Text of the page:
The Corner

The Folly of Soaking the Rich

The chart Andrew Stiles referred to Friday (from an earlier post by Veronique de Rugy) shows only the start of how counterproductive it is to increase taxes on the wealthy. As a result of lower tax rates on the top income earners, not only do they pay a much larger share of all taxes, but they pay much more taxes total — and revenue to the government has increased. This is because lowering taxes on the rich creates more rich people and richer rich people. The federal government gets much more revenue if you impose a 40 percent tax on a large number of very wealthy millionaires than if you impose a 70 percent tax on a small number of less wealthy millionaires. 

Every tax has a “revenue-maximizing” point well short of 100 percent. If a tax is set higher than its “revenue-maximizing” point, overall tax revenue to the government will decrease. This is the basic theory behind the Laffer Curve, which states that when taxes are zero percent, revenue to the government is (obviously) zero, but when taxes are 100 percent, revenue to the government is also zero, because by taxing all the income of a particular group of people, you kill all economic activity in that group, so you’re left with nothing to tax. Between those two extremes is a curve whereby revenue to the government rises as you increase taxes from zero percent, but begins to fall as you approach 100 percent taxation — that’s the Laffer Curve. 

Arthur Laffer and Ford Scudder explore this phenomenon at length in their brilliant series The Onslaught from the LeftIn keeping with what Veronique pointed out, they write, in Part II of the series:

In the year Ronald Reagan took office (1981) the top 1% of income earners as reflected by the Adjusted Gross Income of all tax filers paid 17.58 % of all federal income taxes. Twenty-five years later, in 2005 the top 1% paid 39.8% of all income taxes, representing a greater than doubling of the share of tax payments made by this group.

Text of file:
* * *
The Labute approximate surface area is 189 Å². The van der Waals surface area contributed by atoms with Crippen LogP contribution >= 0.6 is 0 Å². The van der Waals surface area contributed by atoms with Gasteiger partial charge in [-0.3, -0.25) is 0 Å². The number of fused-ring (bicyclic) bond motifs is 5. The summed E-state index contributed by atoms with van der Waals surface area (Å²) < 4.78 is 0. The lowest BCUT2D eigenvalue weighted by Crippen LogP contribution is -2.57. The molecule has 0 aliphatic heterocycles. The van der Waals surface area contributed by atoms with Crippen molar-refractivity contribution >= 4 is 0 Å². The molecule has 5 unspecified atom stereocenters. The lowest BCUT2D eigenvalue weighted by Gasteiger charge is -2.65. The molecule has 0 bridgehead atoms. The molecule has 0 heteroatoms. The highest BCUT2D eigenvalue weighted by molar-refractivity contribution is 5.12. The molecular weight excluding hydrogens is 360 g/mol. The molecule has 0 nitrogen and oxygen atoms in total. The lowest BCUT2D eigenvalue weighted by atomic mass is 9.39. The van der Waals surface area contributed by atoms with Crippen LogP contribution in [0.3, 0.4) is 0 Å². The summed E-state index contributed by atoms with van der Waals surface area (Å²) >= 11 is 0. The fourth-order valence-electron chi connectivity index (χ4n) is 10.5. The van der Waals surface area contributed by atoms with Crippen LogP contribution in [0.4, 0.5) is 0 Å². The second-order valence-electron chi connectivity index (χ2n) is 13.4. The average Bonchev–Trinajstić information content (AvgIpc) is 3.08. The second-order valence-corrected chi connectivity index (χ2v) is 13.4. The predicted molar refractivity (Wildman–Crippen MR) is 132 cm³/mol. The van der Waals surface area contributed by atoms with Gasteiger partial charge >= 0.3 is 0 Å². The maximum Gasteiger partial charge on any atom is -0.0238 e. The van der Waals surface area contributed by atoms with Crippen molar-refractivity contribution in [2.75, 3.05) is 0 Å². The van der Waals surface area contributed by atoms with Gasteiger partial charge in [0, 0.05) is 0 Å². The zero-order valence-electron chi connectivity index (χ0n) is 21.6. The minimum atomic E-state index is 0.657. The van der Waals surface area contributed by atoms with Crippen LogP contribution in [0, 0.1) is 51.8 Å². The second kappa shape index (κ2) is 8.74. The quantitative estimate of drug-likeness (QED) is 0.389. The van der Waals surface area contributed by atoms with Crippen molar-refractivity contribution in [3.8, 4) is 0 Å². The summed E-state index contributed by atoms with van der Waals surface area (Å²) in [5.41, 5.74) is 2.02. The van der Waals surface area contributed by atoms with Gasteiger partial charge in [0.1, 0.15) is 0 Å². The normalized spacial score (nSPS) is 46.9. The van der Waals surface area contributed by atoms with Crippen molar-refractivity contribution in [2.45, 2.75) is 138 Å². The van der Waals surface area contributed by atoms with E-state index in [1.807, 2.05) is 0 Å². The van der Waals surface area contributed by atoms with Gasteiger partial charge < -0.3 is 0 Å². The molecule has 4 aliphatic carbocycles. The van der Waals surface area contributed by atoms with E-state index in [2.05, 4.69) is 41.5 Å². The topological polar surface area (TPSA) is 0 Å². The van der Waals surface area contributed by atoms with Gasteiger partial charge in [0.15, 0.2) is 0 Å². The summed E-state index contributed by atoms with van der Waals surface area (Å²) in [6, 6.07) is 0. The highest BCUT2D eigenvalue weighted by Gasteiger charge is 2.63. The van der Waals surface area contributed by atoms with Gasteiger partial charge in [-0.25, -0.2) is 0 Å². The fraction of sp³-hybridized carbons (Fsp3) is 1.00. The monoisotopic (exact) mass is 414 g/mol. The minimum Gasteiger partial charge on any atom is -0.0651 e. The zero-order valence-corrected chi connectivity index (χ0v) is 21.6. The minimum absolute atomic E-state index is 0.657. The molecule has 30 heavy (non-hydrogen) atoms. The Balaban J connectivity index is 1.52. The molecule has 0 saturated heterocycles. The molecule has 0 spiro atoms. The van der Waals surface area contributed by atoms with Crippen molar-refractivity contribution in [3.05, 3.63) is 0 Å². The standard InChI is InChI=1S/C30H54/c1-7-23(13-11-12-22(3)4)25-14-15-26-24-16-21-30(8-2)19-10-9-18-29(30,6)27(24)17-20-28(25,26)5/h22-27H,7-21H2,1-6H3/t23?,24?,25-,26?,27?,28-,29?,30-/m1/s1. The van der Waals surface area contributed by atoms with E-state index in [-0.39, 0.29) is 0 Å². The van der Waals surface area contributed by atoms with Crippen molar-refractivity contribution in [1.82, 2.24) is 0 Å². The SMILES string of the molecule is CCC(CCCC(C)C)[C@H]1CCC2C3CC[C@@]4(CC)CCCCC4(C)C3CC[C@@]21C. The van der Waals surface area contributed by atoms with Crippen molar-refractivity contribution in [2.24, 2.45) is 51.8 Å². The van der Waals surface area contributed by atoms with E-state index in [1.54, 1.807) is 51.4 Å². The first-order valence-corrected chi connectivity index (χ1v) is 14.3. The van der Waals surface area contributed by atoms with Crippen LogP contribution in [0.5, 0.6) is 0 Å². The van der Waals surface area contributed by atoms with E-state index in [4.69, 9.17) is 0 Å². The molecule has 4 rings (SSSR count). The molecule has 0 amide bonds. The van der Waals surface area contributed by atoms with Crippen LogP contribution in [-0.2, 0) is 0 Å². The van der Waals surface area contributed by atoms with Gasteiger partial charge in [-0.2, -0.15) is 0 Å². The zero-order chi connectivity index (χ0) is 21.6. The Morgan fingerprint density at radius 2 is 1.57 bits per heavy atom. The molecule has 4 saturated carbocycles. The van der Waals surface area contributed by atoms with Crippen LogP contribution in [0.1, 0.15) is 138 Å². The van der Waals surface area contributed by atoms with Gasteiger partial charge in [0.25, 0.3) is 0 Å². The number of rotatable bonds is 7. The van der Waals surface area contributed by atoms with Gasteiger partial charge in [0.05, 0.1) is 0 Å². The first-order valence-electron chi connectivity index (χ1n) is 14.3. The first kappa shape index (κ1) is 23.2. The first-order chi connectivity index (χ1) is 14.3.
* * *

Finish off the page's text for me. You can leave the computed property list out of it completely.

But even more to the point, from 1981 to 2005 the income taxes paid by the top 1% rose from 1.59% of GDP to 2.96% of GDP.  In addition to the huge rise in the percent of GDP paid in income taxes by the top 1% of income earners and the more than doubling of the share of taxes paid by this group was the huge absolute increase in real taxes (2005 dollars using the GDP price deflator [in other words, adjusting for inflation – ML])  from 1981 through 2005.  In 1981 total tax payments from from the richest 1% were $98.84 billion, while in 2005 the top 1% paid $368.13 billion in taxes; that’s a 288% increase in 25 years.  In rough numbers, that means that each of the richest 1% of filers in 1981 paid a little over $100,000 in 2005 dollars, while in 2005 each filer on average paid over $288,000.  And remember that’s inflation-adjusted dollars.”

This astonishing statistic is explained by a simple fact. As a result of reducing taxes on the rich, the rich got much richer — so much so that they wound up paying nearly four times as much total tax (and nearly three times as much tax per rich person) as when taxes were higher.  

This also reveals the truth behind the increased income inequality that liberals love to cite as their chief evidence against supply-side economics. In fact, as Laffer explains in Part I of the Onslaught from the Left series, the poor have gotten richer — just not as quickly as the rich have. “The increasingly unequal distribution of income during the era of supply-side economics has resulted from the poor increasing their income at a rate that has not kept pace with the phenomenal gains in income the rich have experienced — not from the poor getting poorer.” He goes on to show that in fact, lower taxes rates have led both to higher income among the bottom 50 percent of income earners and lower total taxes paid by that group.  

Most important of all, of course, is the fact that when the rich get richer, they invest more money in the economy, thereby stimulating economic growth. Democrats generally can’t stomach the rich getting richer, even when it means everyone is better off. But you’d think they would at least propose tax policy that increases government revenue. Alas, they so want to punish the rich that they are even willing to lower government revenue in the process.  

— Mario Loyola is director of the Center for Tenth Amendment Studies at the Texas Public Policy Foundation, the new    of the Laffer Center for Supply-Side Economics.  

Mario Loyola — Contributing editor Mario Loyola is senior fellow and Director of the Center for Competitive Federalism at the Wisconsin Institute for Law and Liberty. He began his career in corporate ...

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